Operation Finale turns an intriguing true story into a tepid, forgettable affair
The story of the capture of Adolf Eichmann, a top lieutenant in Adolf Hitler's Nazi regime who oversaw the organization of Holocaust, seems like a true story well-suited for a modern adaptation. The shadow of the Holocaust and the Nazi powers that orchestrated it seem to be looming darker as of late, with openly white supremacist aggressors continuing to find ground in politics and spew the vile teachings of the Nazis in a modern context. The depiction of the justice brought upon a man idolized by these sorts of people could be a searing, powerful moment in modern biography cinema, acting as a lighting rod for further exploration of the relationship between accountability and hatred. Operation Finale, writer-director Chris Weitz's (About a Boy) take on Eichmann's capture, is not that film. It is instead a disappointingly conventional, tepid period drama that plays it too safe when it comes to exploring the depth of emotional complexity behind the event it is re-enacting.
Oscar Isaac (Star Wars: The Last Jedi) stars here as Peter Malkin, the Mossad agent tasked with capturing Eichmann, played by Ben Kingsley (Ghandi). A romance in Argentina between Sylvia, a girl unaware of her Jewish heritage (a woefully underused Hayley Lu Richardson), and Eichmann's son Klaus (Joe Alwyn, Billy Lynn's Long Halftime Walk) alerts her guardian to the presence of Eichmann, a fact he relays to Israeli intelligence. Malkin and a team including pacifist nurse (and of course, love interest) Hanna (Melanie Laurent, Inglourious Basterds) and coordinator Rafi Eitan (Nick Kroll, Kroll Show) are sent to Argentina to capture Eichmann and force him to agree to stand trial in Israel.
The actual capture itself, despite its heavy role in the film's marketing, takes up little of the action, with the real focus instead lying on the verbal cat-and-mouse game between Eichmann and Malkin, who takes it upon himself to get Eichmann's signature agreeing to the tribunal that would later end his life. It allows for the expected scenery-chewing standoffs between Isaac and Kingsley, which serve as showcases for both actors' dramatic talents. Isaac, playing Malkin as a man whose loss of his sister in the Holocaust has given him a blood thirst for Nazis that is difficult for him to control, brings gravitas to a role that otherwise could come off as underdeveloped. On paper, Malkin is a wooden character defined only by stereotypical characteristics of grief, but Isaac conjures up a pain and intensity in his performance that elevates the role. His emotions are always close to the chest, threatening to bubble over in every scene. Kingsley is predictably very good as Eichmann, crafting a slippery monster who serves as an able representation of the "I was only following orders" kind of mass murderer in one scene before veering wildly into evil philosophizing in the next.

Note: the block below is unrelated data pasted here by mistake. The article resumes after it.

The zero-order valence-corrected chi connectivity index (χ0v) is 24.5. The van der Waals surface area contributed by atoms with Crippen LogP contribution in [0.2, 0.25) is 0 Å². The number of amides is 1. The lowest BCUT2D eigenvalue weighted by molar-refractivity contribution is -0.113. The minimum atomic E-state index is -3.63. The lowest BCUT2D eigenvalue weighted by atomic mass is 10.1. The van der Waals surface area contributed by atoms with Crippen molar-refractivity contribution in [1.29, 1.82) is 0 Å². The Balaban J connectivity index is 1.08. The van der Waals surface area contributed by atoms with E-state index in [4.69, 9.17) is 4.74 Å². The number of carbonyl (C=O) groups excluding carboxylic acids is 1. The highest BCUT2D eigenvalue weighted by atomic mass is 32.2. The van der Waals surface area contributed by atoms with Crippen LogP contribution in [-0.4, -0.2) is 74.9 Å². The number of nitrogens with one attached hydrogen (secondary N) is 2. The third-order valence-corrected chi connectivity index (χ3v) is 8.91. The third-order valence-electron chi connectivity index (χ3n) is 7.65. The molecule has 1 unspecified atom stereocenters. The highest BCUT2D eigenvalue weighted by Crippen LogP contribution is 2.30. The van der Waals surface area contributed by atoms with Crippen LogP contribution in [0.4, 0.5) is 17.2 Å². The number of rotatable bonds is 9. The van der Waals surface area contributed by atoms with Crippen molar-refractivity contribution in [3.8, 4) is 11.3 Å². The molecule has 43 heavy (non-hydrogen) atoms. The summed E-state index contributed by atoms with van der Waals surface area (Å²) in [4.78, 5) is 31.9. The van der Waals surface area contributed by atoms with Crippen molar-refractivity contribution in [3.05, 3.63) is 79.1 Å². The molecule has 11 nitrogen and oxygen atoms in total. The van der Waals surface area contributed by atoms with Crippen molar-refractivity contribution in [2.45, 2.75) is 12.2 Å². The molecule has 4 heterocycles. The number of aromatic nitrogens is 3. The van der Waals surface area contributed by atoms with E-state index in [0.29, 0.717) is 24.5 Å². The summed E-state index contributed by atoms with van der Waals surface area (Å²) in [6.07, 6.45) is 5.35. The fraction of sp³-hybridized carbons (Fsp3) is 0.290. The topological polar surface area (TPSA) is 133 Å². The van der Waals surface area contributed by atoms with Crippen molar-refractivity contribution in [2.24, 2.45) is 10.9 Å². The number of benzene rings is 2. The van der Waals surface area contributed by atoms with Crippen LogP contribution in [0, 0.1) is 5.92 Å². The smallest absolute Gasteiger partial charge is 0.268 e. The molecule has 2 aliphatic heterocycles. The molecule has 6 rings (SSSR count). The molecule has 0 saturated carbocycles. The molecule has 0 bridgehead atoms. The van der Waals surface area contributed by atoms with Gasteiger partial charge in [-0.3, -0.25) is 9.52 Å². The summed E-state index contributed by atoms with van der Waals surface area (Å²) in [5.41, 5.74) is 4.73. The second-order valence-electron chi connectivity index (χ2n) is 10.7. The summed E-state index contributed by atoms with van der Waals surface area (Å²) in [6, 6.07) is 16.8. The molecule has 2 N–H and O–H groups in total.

However, it can feel at times that this cinematic Eichmann is Hollywood-phony, a coward elevated into something more articulately sinister for the sake of giving Kingsley more to sink his teeth into. Eichmann, despite the complexity behind the two-faced nature of his private self-aggrandizing and public act of playing dumb, feels alarmingly like a villain you've seen a hundred times before. Which brings us to the core of the problem with Operation Finale, which is its preoccupation with adhering to outdated standards of historical filmmaking. It's remarkable that a film about one of the most evil men in modern history feels so utterly unremarkable. The film is plagued by a lack of direct commentary on Eichmann's atrocities, frequently favoring a neutral view of events that makes it feel less like an aware political drama and more like a conventional spy film. Matthew Orton's script goes through the motions of what you would expect from a film like this, but never steers it in any directions that are particularly interesting. Perhaps most unforgivable is his refusal to confront Nazism with any truly damning critiques, instead veering dangerously close to the "Nazis were humans too!" category.
The crime of Operation Finale is that it's simply just fine. It's not a bad movie by any means, as it features two fine performances from beloved actors and provides a tightly crafted, if often exceedingly boring, recreation of an important event in history. The problem is that it ignores the roots of the cold viciousness that created the Holocaust, instead buying into "the banality of evil" trope created by Hannah Arendt's famous retelling of Eichmann's trial. In doing so, it buys into the mystique of a middle man driven to murder due to his own unremarkable nature. That takes away accountability from the very people who orchestrated one of the most devastating genocides in history, and instead does little to encourage audiences to fight the horrors of racism today. It unknowingly instructs us to wait until after the damage is already done.